When Margaret Fox owned Cafe Beaujolais in Mendocino, she trained her staff to solve the customer’s problem at the table. It was more than just training. It was empowering. To correct a less-than-ideal experience, or even because the customer took so much delight in the dish, the staff could comp a dish or a bottle of wine, or the whole meal if they thought it was appropriate. Word-of-mouth reputation works both ways. It is much less expensive to prevent a bad reputation than to correct it once it has spread.
Many small business owners fear giving employees this authority. They feel the need to be in control of any financial commitments made for the business. This is a good instinct in general, but misplaced in the case of creating great customer service. You want to leave the customer feeling like they had a great experience regardless of any problems that occurred. The cost of a bottle of wine or a free dish is trivial; the effects of a bad experience can be enormous.
Danny Myers, in his recent book Setting the Table, has a whole chapter titled “The Road to Success is Paved with Mistakes Well Handled.” He looks at problems and mistakes not just as something to be fixed, but as opportunities to turn the problem into a truly exceptional experience for the customer. He calls it “writing a great last chapter.”Clearly there is a lot more to great customer service than just creatively solving customer problems, but I believe that there is a very high correlation between organizations that do so well and those that succeed.
By the way, the book Setting the Table: The Transforming Power of Hospitality in Business by Danny Myers is a book about his experiences in the restaurant business. But it is also a fabulous management book for anyone in any business that deals with the public. It is a must-read for anyone concerned with great customer service.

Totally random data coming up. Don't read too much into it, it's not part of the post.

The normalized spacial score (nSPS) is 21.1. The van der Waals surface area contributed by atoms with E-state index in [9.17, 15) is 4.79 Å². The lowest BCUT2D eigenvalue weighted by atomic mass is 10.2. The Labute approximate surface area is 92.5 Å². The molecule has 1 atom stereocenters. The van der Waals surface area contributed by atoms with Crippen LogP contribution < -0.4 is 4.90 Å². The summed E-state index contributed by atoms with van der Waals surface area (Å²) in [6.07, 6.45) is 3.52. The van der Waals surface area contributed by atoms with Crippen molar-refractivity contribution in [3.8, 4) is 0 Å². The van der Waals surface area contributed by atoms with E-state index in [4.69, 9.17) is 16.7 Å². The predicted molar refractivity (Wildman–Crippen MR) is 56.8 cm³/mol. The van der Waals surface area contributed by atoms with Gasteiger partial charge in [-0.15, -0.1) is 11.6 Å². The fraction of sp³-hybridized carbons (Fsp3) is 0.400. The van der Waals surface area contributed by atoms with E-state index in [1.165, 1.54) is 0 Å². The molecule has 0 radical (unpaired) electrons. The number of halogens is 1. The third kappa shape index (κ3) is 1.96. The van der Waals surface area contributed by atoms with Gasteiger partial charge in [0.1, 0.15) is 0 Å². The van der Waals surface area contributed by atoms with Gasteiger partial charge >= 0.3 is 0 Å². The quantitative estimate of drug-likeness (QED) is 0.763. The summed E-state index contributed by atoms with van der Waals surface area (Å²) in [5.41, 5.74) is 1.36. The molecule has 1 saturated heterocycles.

This is about breaking through blocks that prevent us from getting things done.
I love to ride my bicycle. Road, trail. It does not matter. But I often have trouble getting started. The critical time is the first 12 minutes of the ride. As I get closer to the time for the ride, I find that maybe my knee hurts, or that I am tired, or that it is cold outside or that it looks like it might rain. You get the idea. I would like to tell you that I always overcome those rationalizations, but often I do not. But what I have found is that if I can just get on the bike and ride 12 minutes, all of that goes away. I get into the ride, I forget my knee and my discomfort with heat, cold, wind, and all of the other excuses. What was all the fuss about? This is great!
To me there is a lesson for my business life and maybe for my coaching clients. What ever it is that we are avoiding or putting off with excuses, rationalizations and resistance, we just need to make a deal with yourself to do it for 12 minutes. Sometimes that gets you past the block and into the project.
There is a great book on the subject of breaking down the resistance to getting things done It is called The War of Art by Steven Pressfield. He addresses this problem from the point of view of a professional writer, but what he says can be applied to any of us who struggle with getting things done.
For other books I have found helpful, see my book list.